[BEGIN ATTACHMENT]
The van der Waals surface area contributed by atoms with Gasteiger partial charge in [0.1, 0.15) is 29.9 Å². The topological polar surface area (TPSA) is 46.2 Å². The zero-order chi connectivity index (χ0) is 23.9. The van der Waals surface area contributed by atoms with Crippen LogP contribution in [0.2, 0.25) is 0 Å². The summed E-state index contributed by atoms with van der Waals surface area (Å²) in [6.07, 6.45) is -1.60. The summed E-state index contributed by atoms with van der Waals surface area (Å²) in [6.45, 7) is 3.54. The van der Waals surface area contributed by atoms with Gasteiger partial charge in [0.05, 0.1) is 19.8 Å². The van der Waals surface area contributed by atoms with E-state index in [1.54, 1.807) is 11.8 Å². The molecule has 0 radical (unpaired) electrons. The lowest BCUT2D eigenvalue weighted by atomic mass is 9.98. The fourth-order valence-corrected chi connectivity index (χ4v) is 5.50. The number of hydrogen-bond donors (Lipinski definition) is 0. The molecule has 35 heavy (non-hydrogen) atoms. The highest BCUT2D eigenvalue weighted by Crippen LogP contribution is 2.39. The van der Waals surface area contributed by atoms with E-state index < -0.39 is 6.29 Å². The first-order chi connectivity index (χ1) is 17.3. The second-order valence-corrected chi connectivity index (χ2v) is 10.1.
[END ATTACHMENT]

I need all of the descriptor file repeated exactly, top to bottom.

The van der Waals surface area contributed by atoms with Gasteiger partial charge in [0.1, 0.15) is 29.9 Å². The topological polar surface area (TPSA) is 46.2 Å². The zero-order chi connectivity index (χ0) is 23.9. The van der Waals surface area contributed by atoms with Crippen LogP contribution in [0.2, 0.25) is 0 Å². The summed E-state index contributed by atoms with van der Waals surface area (Å²) in [6.07, 6.45) is -1.60. The summed E-state index contributed by atoms with van der Waals surface area (Å²) in [6.45, 7) is 3.54. The van der Waals surface area contributed by atoms with Gasteiger partial charge in [0.05, 0.1) is 19.8 Å². The van der Waals surface area contributed by atoms with E-state index in [1.54, 1.807) is 11.8 Å². The molecule has 0 radical (unpaired) electrons. The lowest BCUT2D eigenvalue weighted by atomic mass is 9.98. The fourth-order valence-corrected chi connectivity index (χ4v) is 5.50. The number of hydrogen-bond donors (Lipinski definition) is 0. The molecule has 35 heavy (non-hydrogen) atoms. The highest BCUT2D eigenvalue weighted by Crippen LogP contribution is 2.39. The van der Waals surface area contributed by atoms with E-state index < -0.39 is 6.29 Å². The first-order chi connectivity index (χ1) is 17.3. The second-order valence-corrected chi connectivity index (χ2v) is 10.1.